WHEN a progressive publican spent £2,000 in 1946 making his Western Australian goldfields’ hotel family friendly, he came in for some criticism from the old-guard; those who thought pubs should be exclusively for the pleasures of men, and strictly for drinking.
Harry Walker of the Boulder City Hotel, near Kalgoorlie, told the newspapers of the day that his hotel amenities would “brighten the lives” of local women.
The Boulder City Hotel was built and opened in August 1897. The pub was located at the northern corner of Piesse and Hamilton Streets, Boulder and traded for over half a century. There’s no trace left of the pub today. It has long gone.
I’ve been unable to put a date on when the pub closed for business, and eventually demolished.
The hotel was described by the Kalgoorlie Miner newspaper on August 5 1897 as a commodious and substantial building, containing well-appointed public and saloon bars, billiard-room, dining room and parlours, as well as a large number of bedrooms and other apartments.
Harry Walker took over the Boulder Palace Hotel from Jack Weir in 1946 and immediately put in place extensive alterations, while trading from temporary premises.
Walker bought a block of land adjoining the hotel and converted it into an “entertainment garden”. It had three open-air coke fires for barbeques, and seating for 400! It was some beer-garden!
In addition to beer, the hotel offered a three-piece orchestra, a dance floor, artists, a badminton court, table tennis, several dart boards and card tables.
When his new house of entertainment opened in 1946, old-timers, who believed a pub should be just for drinking, and strictly was the domain of men, were not impressed.
In a yarn, published in Smith’s Weekly on July 26 1947, by John Quinn told of his uncle’s negative views on making pubs more attractive to families.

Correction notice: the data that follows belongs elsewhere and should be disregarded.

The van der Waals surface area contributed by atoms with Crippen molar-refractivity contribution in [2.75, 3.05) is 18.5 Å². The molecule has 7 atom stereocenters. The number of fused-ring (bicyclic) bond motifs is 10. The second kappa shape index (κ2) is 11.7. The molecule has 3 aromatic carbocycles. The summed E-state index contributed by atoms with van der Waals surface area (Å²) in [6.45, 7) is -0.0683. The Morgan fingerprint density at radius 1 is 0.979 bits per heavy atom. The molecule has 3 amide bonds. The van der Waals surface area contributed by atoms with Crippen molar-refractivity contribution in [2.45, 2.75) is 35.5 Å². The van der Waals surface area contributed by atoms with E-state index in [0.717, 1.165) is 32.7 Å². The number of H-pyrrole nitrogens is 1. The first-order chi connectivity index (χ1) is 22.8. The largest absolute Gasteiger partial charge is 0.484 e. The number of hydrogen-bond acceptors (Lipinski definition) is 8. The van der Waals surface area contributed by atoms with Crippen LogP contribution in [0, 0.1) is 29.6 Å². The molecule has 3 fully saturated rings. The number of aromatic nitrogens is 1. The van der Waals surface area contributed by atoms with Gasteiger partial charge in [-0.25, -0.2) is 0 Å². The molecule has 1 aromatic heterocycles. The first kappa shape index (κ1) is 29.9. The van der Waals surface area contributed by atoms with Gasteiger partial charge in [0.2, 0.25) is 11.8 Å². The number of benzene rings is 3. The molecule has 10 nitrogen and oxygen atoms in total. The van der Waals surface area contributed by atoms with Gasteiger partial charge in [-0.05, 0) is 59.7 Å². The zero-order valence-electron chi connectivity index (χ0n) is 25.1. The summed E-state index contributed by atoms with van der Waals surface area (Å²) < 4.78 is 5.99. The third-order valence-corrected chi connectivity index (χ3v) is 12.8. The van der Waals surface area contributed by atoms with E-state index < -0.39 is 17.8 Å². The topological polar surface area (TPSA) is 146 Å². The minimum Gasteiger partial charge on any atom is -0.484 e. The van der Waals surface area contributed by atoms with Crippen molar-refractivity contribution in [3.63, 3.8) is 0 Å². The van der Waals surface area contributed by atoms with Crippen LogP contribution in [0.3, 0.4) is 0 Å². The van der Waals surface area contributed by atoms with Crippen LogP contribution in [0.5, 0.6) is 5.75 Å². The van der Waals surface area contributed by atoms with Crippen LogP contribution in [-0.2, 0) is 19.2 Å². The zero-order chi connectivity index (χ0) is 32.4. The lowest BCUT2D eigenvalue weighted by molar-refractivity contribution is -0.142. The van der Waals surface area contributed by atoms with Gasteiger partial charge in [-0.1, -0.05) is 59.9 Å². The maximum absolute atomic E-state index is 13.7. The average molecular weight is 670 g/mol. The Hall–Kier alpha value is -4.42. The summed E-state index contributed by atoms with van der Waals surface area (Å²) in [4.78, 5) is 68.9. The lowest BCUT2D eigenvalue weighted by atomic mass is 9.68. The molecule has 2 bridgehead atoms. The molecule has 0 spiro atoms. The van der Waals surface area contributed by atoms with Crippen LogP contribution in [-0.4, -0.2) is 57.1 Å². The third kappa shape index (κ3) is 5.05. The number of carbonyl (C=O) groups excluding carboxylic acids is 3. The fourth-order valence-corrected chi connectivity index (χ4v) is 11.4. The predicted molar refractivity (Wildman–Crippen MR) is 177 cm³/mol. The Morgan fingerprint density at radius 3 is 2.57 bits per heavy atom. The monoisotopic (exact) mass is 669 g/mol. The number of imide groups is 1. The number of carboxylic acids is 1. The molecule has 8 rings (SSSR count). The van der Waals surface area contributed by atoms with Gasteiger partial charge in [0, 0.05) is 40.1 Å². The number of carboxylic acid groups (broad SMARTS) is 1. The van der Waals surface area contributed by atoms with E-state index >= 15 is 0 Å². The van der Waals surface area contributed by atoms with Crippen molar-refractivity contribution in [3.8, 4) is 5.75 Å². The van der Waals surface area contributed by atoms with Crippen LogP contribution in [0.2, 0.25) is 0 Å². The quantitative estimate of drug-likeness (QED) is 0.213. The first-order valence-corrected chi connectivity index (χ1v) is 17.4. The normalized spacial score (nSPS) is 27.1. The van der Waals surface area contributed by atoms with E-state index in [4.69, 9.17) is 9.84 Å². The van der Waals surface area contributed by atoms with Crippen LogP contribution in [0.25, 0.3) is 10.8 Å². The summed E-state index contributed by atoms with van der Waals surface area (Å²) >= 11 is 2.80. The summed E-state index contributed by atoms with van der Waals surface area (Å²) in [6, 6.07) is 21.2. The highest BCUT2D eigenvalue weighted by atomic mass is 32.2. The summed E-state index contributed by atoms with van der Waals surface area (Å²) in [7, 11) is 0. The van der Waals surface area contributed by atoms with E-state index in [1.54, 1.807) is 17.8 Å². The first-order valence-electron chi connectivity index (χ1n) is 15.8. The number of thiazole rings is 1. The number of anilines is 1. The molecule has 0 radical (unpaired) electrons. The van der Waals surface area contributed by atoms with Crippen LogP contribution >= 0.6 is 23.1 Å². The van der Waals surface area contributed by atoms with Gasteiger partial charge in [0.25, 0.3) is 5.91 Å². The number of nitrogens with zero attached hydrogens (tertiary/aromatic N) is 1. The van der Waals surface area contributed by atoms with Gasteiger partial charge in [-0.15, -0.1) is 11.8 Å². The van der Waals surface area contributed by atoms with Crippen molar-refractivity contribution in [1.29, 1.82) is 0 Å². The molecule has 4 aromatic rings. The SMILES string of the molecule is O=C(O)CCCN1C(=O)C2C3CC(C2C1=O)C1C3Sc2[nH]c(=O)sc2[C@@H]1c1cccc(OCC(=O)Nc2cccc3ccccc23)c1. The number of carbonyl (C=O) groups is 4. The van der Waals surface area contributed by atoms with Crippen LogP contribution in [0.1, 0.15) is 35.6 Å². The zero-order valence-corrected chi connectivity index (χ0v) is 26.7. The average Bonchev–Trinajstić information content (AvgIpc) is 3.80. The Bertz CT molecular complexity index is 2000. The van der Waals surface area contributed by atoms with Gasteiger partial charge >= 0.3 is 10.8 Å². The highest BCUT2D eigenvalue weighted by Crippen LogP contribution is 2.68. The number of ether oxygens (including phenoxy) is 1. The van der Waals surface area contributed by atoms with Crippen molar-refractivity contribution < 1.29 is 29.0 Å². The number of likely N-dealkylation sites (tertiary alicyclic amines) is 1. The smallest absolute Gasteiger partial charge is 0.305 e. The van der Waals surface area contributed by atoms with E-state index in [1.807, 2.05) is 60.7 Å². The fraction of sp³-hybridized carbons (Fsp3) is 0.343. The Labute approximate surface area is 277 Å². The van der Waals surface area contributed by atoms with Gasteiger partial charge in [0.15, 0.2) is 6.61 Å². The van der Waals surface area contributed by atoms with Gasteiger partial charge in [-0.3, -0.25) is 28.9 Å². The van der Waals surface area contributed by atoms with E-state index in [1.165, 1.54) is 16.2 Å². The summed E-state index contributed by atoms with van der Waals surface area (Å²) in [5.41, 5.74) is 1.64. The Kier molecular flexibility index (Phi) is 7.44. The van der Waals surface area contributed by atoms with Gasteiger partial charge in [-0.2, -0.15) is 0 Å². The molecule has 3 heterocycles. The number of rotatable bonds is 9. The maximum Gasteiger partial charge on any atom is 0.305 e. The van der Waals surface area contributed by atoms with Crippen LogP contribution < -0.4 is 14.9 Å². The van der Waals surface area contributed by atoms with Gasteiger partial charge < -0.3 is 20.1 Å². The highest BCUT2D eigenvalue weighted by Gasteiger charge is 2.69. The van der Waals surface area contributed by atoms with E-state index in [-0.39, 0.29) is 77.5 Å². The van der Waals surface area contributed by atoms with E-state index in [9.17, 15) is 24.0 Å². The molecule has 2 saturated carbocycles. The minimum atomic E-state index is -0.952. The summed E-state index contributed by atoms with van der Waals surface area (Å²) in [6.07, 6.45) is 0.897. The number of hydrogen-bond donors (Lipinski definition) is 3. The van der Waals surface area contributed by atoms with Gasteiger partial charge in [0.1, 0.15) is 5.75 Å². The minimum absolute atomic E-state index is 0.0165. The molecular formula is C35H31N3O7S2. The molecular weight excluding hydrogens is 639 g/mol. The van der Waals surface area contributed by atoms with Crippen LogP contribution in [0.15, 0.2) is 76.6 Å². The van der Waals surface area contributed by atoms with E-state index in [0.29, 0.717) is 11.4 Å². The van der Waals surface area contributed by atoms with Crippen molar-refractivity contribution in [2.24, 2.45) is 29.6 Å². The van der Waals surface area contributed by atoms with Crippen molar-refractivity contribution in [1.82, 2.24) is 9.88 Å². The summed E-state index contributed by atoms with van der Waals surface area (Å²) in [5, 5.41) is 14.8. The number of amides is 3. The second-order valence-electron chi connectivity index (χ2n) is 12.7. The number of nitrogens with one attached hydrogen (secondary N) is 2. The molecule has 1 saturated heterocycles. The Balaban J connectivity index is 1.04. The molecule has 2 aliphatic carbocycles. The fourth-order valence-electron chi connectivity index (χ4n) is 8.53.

His Uncle Obadiah Quinn wasn’t impressed. In a series of articles, John Quinn recorded some truly amusing interactions between himself, his wife, and Uncle Obadiah during 1947.
“Men were men in Kalgoorlie in them days,” Uncle Obadiah said. “None of this nonsense of going down to the pub for a quiet game of badminton or ping-pong.
“As for darts, we used to play darts with crowbars and the barmen buried the losers. I bet the barmen aren’t like that now. I bet what with orchestras and these barbecue things they need a pass in domestic science and likewise a diploma in music.”
Although Harry Walker had considerably increased his turnover by attracting extra customers, newspapers reported that the liquor consumption at his pub had decreased!
Walker attributed this to the recreational facilities he provided. He was a publican ahead of his time. During the winter Walker hosted Friday family games nights.
Patrons brought their own steak and chops, which were cooked on the coke fires in the beer-garden. Saturday was dance night during the winter. In summer, when dances were more frequent, two celebrity artists were engaged.
Walker originally planned to include a children’s playground in the garden to provide entertainment for the whole family. The scheme for the children, however, was disallowed under the Licensing Act of the time.
The Smith’s Weekly reported July 26 1947:
Grog & Uncle Obadiah
By JOHN QUINN
“STRIKE me,” said Uncle Obadiah Quinn, “what’s this about a Kalgoorlie publican spending £2000 on additions to his premises to discourage excessive drinking?”
“Name of Lionel H. Walker,” I said.
“Licensee of the Boulder City Hotel.”
“First I ever knew there was such a thing as excessive drinking,” sniffed Uncle Obadiah. “Never could get enough of the stuff meself.”
“And look at you now, you besotted old wreck,” said Mrs. Quinn.